In World War Two, France lost about 567,600 people in total, 1.35 percent of the population, of which just under half were military personnel (and 83,000 Jews lost in the Holocaust, with a role played by Vichy that has still not been completely dealt with). The United States lost 418,500, the vast majority military casualties, and an even smaller 0.32% of the total population. Does not seem that different. The United States proper was never invaded, too. France surrendered, suffering the indignity of having a puppet regime set up run by a hero of the Great War. So why would the USA add veterans of the Second World War to its holiday and France not?
The answer lies in the other world war. In World War One, America lost 117,465, 0.13% of the population, and fought only at the end. The standard narrative of the war is fresh American troops coming and making the difference because they had not already been fighting for four straight years. France lost 1,697,800 soldiers and civilians, making up 4.29% of the population, a much bigger blow. The vast majority of World War One’s Western Front was on French soil. France’s early defeat in World War Two spared it from many of the human losses, in terms of body count, that it suffered in World War One. World War Two was America’s second-bloodiest war after the Civil War. I think France limiting November 11 to the First World War is a sensible decision.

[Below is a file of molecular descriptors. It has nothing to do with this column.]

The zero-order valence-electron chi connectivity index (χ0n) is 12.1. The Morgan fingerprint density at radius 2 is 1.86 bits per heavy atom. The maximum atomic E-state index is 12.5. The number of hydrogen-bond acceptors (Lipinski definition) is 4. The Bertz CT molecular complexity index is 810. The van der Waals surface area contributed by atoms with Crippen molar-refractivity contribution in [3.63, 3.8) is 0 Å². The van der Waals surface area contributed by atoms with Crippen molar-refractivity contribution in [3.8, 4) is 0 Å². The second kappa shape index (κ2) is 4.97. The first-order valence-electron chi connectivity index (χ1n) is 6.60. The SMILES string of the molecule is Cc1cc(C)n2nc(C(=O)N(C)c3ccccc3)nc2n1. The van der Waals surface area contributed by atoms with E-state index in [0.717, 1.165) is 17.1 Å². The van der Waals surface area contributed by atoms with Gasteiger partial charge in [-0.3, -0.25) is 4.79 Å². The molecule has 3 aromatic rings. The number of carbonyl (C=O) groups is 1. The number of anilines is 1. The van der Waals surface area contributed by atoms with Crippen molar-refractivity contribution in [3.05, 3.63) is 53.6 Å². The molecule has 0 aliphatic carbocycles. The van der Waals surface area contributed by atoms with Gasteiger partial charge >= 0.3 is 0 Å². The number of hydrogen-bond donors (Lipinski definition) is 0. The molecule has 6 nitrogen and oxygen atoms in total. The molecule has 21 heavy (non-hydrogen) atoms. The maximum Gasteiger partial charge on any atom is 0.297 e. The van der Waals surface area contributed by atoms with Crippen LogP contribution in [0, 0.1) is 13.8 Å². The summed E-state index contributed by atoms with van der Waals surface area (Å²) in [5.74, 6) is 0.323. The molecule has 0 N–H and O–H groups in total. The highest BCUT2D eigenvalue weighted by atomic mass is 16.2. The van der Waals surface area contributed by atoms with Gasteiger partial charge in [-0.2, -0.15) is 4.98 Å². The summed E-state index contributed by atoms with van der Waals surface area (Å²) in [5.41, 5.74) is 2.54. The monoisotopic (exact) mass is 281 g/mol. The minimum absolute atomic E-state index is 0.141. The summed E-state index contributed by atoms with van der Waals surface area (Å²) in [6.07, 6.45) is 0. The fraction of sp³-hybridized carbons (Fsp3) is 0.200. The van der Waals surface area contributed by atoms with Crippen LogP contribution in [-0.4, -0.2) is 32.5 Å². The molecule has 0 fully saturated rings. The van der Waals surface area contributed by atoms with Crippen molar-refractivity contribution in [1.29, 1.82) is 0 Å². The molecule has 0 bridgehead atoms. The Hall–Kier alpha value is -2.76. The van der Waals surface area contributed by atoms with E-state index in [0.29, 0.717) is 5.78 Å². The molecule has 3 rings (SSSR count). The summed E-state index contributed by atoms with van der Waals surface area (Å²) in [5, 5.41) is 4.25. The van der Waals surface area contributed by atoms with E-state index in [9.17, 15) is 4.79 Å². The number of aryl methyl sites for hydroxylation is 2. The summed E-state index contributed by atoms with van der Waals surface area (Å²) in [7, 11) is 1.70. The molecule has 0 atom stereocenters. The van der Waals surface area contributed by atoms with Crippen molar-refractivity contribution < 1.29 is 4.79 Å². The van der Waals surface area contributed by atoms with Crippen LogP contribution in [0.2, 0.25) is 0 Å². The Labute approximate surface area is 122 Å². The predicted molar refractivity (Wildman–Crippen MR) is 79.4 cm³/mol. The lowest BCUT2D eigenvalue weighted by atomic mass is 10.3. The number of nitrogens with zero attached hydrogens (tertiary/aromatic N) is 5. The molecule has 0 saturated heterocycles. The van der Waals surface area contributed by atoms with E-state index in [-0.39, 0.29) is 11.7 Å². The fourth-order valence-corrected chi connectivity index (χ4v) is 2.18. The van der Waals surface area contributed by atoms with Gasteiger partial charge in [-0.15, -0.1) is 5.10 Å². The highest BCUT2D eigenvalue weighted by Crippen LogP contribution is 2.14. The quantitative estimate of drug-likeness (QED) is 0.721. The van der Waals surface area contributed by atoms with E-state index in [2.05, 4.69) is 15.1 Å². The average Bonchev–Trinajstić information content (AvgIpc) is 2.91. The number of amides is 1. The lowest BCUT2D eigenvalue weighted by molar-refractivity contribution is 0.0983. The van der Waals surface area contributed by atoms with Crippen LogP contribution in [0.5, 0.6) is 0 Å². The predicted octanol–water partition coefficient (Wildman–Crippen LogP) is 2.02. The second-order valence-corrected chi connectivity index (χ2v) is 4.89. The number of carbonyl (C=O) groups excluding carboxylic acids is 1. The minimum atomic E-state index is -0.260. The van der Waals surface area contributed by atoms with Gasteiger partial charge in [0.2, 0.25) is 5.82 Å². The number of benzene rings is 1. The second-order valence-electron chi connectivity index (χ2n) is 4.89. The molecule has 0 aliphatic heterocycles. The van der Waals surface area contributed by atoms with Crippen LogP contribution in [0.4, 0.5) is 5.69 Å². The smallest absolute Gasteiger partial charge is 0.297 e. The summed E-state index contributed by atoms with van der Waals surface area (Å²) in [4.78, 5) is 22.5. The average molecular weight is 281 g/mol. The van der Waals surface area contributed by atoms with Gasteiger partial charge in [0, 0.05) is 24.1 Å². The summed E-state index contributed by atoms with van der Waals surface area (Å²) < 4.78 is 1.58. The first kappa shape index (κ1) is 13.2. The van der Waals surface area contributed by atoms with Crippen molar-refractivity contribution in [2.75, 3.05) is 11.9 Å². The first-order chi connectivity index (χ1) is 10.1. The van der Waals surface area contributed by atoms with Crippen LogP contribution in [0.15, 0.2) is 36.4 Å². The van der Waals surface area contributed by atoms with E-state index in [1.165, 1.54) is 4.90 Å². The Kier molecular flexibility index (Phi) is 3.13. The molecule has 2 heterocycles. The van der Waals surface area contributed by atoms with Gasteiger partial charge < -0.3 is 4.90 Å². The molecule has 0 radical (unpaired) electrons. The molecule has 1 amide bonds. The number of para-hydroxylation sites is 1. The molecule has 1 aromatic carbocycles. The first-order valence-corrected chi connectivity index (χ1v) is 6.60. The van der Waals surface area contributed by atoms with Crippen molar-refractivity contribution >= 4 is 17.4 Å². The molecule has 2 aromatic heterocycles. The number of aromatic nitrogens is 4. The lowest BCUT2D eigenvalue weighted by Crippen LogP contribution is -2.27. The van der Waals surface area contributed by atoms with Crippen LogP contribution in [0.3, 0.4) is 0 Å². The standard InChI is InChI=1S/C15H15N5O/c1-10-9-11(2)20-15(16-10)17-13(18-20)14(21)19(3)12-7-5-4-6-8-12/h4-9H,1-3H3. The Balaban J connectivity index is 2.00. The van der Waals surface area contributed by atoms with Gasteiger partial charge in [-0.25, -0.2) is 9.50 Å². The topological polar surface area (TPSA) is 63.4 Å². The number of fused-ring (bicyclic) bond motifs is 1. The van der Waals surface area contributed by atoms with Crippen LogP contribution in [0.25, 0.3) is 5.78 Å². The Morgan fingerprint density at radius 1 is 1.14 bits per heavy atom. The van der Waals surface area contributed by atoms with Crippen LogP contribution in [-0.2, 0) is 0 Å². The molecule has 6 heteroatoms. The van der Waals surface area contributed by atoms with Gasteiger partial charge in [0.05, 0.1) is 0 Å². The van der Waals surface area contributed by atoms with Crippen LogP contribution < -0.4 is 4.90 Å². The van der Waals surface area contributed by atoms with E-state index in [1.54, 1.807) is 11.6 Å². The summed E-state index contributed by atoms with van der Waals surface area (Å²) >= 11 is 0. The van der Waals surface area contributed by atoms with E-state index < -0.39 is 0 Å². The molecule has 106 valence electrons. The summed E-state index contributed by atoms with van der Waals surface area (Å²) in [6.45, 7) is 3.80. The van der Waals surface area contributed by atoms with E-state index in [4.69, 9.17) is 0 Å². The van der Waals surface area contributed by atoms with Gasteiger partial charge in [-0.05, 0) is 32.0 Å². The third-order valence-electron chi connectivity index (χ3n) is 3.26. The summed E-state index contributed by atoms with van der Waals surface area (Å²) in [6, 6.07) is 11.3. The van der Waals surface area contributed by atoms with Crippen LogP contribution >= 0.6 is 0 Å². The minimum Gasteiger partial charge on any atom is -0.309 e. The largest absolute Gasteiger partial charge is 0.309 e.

Canadian casualties, incidentally, were 0.93% for the Dominion of Canada proper, and 0.6% for then-independent Newfoundland, roughly midway between the American and French casualties rates. Canada, unlike France, was thankfully spared entirely conflict in its homeland.
Want to know what might be sketchy about the dates memorialized as Strasbourg, a sort of category error?
I won't spoil that for you. Go, read the post in full.